Michigan is home to several large utilities but the most politically and socially active of these corporations is Detroit-based DTE Energy. In general DTE follows a very clear playbook in Michigan: work both sides of the political spectrum, position within major policy planning circles, and flood potential public opposition with philanthropic donations and greenwashing PR stunts.
DTE Energy is an investor-owned utility, identified by the ticker symbol DTE on the New York Stock Exchange. DTE’s stock has consistently gained value, growing from around $85 to $119 per share over the last five years.
Prominent Wall Street firms Capital World Investors, Vanguard Group, and BlackRock are DTE’s top three shareholders, together holding over 30% of the company. Clue Chip Partners, Sigma Planning Corp, and the State of Michigan Retirement System are the top Michigan-based investors. Notably, the State of Michigan Retirement System has been invested in DTE for the last 20 years.
In 2019 DTE Executive Chairman Gerard Anderson took in $12.2 Million in cash, stock, and other benefits while incoming CEO Gerardo “Jerry” Norcia received $8.2 Million. Norcia’s compensation is expected to see a large increase in 2020, as it reflects a full year in the CEO position. Four additional top executives each earned between $2.5 and $4.2 million
DTE board members are also handsomely compensated. In 2019 the average salary combination of cash and stock for DTE’s 12 board members was $253,453.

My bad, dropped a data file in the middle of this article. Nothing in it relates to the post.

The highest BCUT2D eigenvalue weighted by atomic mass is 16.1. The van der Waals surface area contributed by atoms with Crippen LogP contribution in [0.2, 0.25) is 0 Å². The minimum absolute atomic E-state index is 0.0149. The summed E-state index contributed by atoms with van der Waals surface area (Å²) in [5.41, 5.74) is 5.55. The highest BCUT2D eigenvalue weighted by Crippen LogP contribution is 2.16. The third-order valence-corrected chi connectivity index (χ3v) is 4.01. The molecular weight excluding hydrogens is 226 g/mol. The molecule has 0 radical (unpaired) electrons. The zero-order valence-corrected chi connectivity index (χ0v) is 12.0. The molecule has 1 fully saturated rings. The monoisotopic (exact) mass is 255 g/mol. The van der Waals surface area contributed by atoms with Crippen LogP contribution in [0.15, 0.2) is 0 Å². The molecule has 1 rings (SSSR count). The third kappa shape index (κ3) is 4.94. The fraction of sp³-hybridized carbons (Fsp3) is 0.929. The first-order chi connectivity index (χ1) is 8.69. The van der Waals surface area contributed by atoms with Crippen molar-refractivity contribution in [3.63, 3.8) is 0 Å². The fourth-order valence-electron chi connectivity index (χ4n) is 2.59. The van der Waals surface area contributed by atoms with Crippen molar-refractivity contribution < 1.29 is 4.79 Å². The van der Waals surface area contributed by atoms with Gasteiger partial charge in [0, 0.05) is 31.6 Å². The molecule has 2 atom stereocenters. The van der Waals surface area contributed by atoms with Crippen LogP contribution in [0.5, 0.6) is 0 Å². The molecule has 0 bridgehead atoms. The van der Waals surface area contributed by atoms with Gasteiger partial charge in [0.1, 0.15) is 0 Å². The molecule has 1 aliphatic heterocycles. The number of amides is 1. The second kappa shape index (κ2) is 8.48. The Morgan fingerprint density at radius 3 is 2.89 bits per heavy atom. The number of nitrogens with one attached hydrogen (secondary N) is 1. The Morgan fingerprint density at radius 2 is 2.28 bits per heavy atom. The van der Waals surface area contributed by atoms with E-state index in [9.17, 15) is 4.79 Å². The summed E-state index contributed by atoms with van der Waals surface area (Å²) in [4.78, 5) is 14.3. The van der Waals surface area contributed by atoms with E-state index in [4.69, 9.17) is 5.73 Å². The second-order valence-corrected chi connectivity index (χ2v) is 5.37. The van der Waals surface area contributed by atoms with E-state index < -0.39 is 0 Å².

Even Norcia’s partial compensation package, which reflects six months in the CEO role, is 57 times what the average DTE employee earns and 143 times larger than the median household income in Michigan. That disparity will only continue to grow.
DTE’s power and influence is further evident in Michigan’s policy planning circles, where DTE executives sit on prominent boards alongside Michigan’s billionaires and business elites such as Dan Gilbert, Roger Penske, and Hank Meijer.
DTE has representatives on the boards of Business Leaders for Michigan, Detroit Economic Club, Detroit Regional Chamber, Michigan Chamber of Commerce, and Invest Detroit, among others. These boards are where Michigan’s business elite come together to direct business investment and strategize on policy. While politicians move legislation, these circles are largely where favorable policies are formed and gain traction.
Beyond business-aligned groups, DTE also has representatives on the boards of various charitable organizations and even the city’s police foundation. DTE’s Director of Corporate and Government Affairs sits on the board of the Detroit Public Safety Foundation, which channels private money into funding for the police. DTE sponsors the foundation’s events such as the Above & Beyond Awards and donates directly through its foundation, giving $138,000 between 2014 and 2018.
DTE’s top executives sit on the boards or are trustees of a variety of environmental groups, cultural organizations, and academic institutions.
DTE also has its own philanthropic arm, the DTE Energy Foundation, which distributed nearly $88 million from 2013 to 2018. This foundation, which funds numerous small cultural, educational, environmental, and basic needs organizations that rely on donations to serve their missions, is another means through which DTE exercises its power.
The DTE Foundation donations to environmental organizations are particularly notable. DTE Foundation donated at least $591,000 to environmental organizations across the country in 2018, the latest available record. The organizations below are a snapshot of the environmental organizations that received $20,000+ donations from DTE in 2018:
The Foundation also sponsors major public events including the annual GrandJazzFest in Grand Rapids and the Detroit Jazz Festival.